So you are setting up in business or have grown a business as a Sole Trader and now want to consider operating as a Partnership or as a Limited Company – which is best for you?
You need to be clear as to the key characteristics of these business models before you decide which your best option is.
What is a Limited Liability Company?
A Company is a separate entity – a legal person in its own right, quite separate from those
- who own it – the Shareholders
- who run it – the Directors
So this Company you have created can itself
- own property
- employ people
- act as Director or Secretary of another Company
- enter into Contracts
- issue Proceedings in the Courts
- be sued in its own name
A private Company may be limited by shares or by guarantee – a commitment to contribute a given sum if the Company is wound up.
So as a member of a Limited Company you cannot be liable (unless you have for example given a Personal Guarantee) for the debts of the Company to any greater extent than the amount you paid or agreed to pay for your stake in the Company This amount is usually determined by the value of the Company Shares so if a company has issued 100 ordinary Shares of £1 each and they are fully paid, the Shareholders will NOT have to pay any more.
Why have a Limited Liability Company?
Operating as a Limited Company is becoming more popular. You may want to consider these factors when making your decision
- limited liability means that the Company is sued and not you as an individual – this applies to Employment Tribunal claims as well as general Litigation. Claims that would normally be the personal responsibility of Partners or Sole Traders are the responsibility of the Company.
- you can appoint nominee Company Officers and Shareholders so no-one need ever know who is running the Company
- protection for the Company name – Companies House will not register another name that is the same as the one you have chosen. If another name is registered and is considered to be ‘too like’ your Company you can lodge an objection with Companies House who can direct the new Company to change its name
- some people see a Limited Company as having more credibility in the market place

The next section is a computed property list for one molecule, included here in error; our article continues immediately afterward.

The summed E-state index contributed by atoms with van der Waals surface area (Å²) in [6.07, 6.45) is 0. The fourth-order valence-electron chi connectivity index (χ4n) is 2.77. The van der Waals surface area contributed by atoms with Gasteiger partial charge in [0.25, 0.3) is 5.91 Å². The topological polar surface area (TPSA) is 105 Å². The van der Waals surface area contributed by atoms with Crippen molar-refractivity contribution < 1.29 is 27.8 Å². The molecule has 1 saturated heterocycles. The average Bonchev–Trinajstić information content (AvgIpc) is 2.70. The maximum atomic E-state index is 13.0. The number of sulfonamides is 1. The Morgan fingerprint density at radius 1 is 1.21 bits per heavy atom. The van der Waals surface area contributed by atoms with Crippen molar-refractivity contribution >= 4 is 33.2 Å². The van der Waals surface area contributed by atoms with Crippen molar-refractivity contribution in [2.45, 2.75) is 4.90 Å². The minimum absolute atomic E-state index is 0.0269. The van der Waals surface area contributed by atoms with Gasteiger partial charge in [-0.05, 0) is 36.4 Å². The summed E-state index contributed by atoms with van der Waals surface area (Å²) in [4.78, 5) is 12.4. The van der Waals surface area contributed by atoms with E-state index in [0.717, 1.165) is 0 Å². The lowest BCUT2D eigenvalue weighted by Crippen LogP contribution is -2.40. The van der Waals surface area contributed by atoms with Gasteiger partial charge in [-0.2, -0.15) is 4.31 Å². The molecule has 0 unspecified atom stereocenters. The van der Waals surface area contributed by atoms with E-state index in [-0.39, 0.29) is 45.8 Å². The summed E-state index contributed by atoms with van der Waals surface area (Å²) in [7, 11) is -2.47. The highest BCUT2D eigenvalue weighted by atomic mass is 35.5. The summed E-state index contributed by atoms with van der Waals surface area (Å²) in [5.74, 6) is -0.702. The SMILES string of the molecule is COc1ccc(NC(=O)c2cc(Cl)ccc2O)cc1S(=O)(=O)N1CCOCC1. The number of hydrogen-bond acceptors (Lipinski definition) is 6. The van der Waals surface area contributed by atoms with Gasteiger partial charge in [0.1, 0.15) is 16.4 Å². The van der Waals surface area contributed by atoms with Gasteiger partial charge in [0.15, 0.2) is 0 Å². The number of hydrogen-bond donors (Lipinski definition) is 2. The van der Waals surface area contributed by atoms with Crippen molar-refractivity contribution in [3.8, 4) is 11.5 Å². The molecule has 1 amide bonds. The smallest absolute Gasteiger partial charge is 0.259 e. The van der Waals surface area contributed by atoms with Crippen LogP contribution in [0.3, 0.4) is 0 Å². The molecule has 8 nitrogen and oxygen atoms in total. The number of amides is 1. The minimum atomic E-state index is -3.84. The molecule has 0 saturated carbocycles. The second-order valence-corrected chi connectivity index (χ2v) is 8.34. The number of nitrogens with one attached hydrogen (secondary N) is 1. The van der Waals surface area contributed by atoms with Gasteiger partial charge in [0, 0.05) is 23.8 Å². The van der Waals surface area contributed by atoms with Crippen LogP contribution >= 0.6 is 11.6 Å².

- you may find it easier to raise capital and loans for the business but even then you may need some completed Trading Accounts
- there may be Tax advantages by your drawing some income from the Company at a lower Tax rate while leaving some in the Company to increase Cash available for the business and enjoy a lower Tax liability on that sum
You normally associate Partnerships with Accountants and Solicitors where individuals involved wish to preserve a degree of independence but also share the cost of facilities such as
- insurance cover
- secretarial services
However even those involved in Professional Services are now more and more limiting their individual liability in some way. Many family run businesses have traditionally operated as a Partnership so that working family members are Partners and therefore co-owners of the business and its assets.
- The Limited Partnership Act 1907 can provide protection for what are called Limited Partners.
- Limited Partners contribute capital but take NO active part in running the business
- General Partners may contribute capital and also work in, or manage the business
- Limited Partners are NOT liable for business debts beyond the amount of capital they have already contributed
- General Partners are completely responsible for all debts of the business
Disadvantages of being a Partner
- Generally all Partners are ‘jointly and severally’ liable for the debts of the business. This means that if one or more Partners incurred business liabilities that could not be paid then EVERY individual Partner could be liable for the whole debt. It is entirely at the discretion of the Creditor(s) who they decide to pursue for the debt
- This problem has been eased by the Limited Liability Partnership Act 2000. If you register the Partnership with Companies House you effectively limit the liability of each Partner so that their personal assets are beyond the reach of business creditors
- All Partners are assumed to have authority to act as agents of the Partnership and their actions are binding on all the other Partners
- A Partnership Deed will be required to regulate how the business is run, what happens when a Partner leaves etc
- Partners are all taxed on their proportion of the Partnership profits and like a sole trader could pay the maximum rate whatever that is at the relevant time
So which business model is best for you very much depends on what you have in mind but we can advise you on all the issues you need to take into account.